Interesting Facts About the 1930 United States Federal Census
If you are interested in the 1930 census, you should read this article. It will give you some interesting facts about the 1930 census. For example, you will learn about the Questions asked, Changes in immigration patterns, and Questions asked of people with both American Indian and White lines of descent. This article will also discuss why people chose to participate in the 1930 census. And, of course, you’ll learn more about the American people who were enrolled in the 1930 census.
Questions asked in the 1930 census.
The 1930 United States Federal Census aimed to analyze American citizens’ social trends and conditions. It asked subjects about their household size, the value of their home, and the rent they paid monthly. The intent was to identify the reasons for poverty and wealth and to determine the level of economic inequality in various neighborhoods. It used the same population questionnaire as the 1920 census but made a few changes. For example, the 1930 census didn’t ask about the year a person became a naturalized citizen.
The Bureau of the Census temporarily employed 87,800 individuals as enumerators. Potential enumerators had to be U.S. citizens and had completed a test census schedule. The test schedule included a narrative description of a hypothetical community and a blank schedule. The potential enumerators filled in the schedule based on the narrative they had read. These questions were not included in the final 1930 census schedule but were included as an example for future enumerators.
Changes in immigration patterns
This study reveals changes in immigration patterns in the United States in 1935 and 1940. Those in the western U.S. were more likely to move to another part of the country than were those in the eastern U.S. In this period, the significant out-migration bands are in the north and south, one stretching from western Texas and New Mexico to the Dakotas and Montana, or roughly what we would call the Great Plains. These changes in immigration patterns are not the only reasons for these patterns.
The number of immigrants from countries outside the British Isles peaked in the early 1900s. While immigration from Europe was slow at first, several waves of immigrants arrived from Eastern Europe and Western and Scandinavian countries. By the 1930 United States Federal Census, the number of immigrants from these regions had soared to over 133,000. However, this number fell dramatically during World War I and the Great Depression, and by the time of World War II, the total number of immigrants had fallen to a mere two million.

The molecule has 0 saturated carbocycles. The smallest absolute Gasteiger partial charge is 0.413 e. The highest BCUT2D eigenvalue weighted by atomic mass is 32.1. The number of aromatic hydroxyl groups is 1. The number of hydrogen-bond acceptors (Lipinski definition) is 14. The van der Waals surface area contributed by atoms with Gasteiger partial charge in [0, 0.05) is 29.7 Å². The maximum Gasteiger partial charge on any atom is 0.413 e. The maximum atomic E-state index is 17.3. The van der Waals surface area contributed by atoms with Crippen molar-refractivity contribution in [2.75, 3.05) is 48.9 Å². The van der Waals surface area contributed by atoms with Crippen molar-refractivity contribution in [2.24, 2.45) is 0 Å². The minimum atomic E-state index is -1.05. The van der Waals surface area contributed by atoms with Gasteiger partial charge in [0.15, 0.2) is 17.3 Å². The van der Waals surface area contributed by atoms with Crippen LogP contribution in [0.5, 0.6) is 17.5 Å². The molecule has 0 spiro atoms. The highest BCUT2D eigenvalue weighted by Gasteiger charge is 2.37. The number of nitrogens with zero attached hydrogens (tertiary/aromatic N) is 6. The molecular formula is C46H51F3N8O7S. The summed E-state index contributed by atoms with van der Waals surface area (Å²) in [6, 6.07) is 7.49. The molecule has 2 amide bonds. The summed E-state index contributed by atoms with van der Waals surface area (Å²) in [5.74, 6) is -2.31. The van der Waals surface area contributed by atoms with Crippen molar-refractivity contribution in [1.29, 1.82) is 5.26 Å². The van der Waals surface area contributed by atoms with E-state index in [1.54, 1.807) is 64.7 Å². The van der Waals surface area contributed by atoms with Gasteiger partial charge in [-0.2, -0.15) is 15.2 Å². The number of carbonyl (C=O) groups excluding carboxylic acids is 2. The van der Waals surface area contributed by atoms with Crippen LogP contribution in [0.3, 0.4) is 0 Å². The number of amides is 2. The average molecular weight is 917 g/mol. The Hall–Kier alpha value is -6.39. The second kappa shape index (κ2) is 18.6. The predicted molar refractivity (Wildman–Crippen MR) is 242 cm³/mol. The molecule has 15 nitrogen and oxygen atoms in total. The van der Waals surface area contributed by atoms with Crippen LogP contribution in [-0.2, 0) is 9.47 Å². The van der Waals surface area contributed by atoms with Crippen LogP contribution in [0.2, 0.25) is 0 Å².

Questions asked of naturalized citizens.
The 1930 United States Federal Census included a new question about naturalization: “Do you live in the United States?” This question aimed to gauge a person’s citizenship status, but it wasn’t as detailed as the previous ones. In addition, the 1930 census asked questions about race and racial hierarchy, but the answers had to reflect contemporary views of race. For instance, people born in both white and African-American countries were classified as “African-American.”
Those who had not yet completed the naturalization process were coded “AL” and reported as aliens. Those who had already started the process and declared their intention to naturalize were coded as PA. A further list of citizens then followed up on these codes. Similarly, those who had arrived in the country as a minor were given a citizenship column code, and those who had come after the 1920 census were listed as naturalized.
Questions were asked of persons with White and American Indian lineage.
Many people with mixed parentage in the 1930 United States Federal Census were enrolled in the federal census. This is a fact that is worth examining. The bureau’s instructions for enumerating mixed-race people were less clotted than in the 1930 Census. For example, a person with mixed parentage would be asked to specify whether they are employed or unemployed.
The census’s taxonomies were primarily political. Stanley Lieberson has argued that “the devilish principles of census enumeration are largely political.” Moreover, race and ethnicity are fixed categories disconnected from a fluid social reality. Thus, census-taking organizations are highly hesitant to change questions and coded responses. Despite these limitations, the 1930 census provides valuable historical and cultural insight.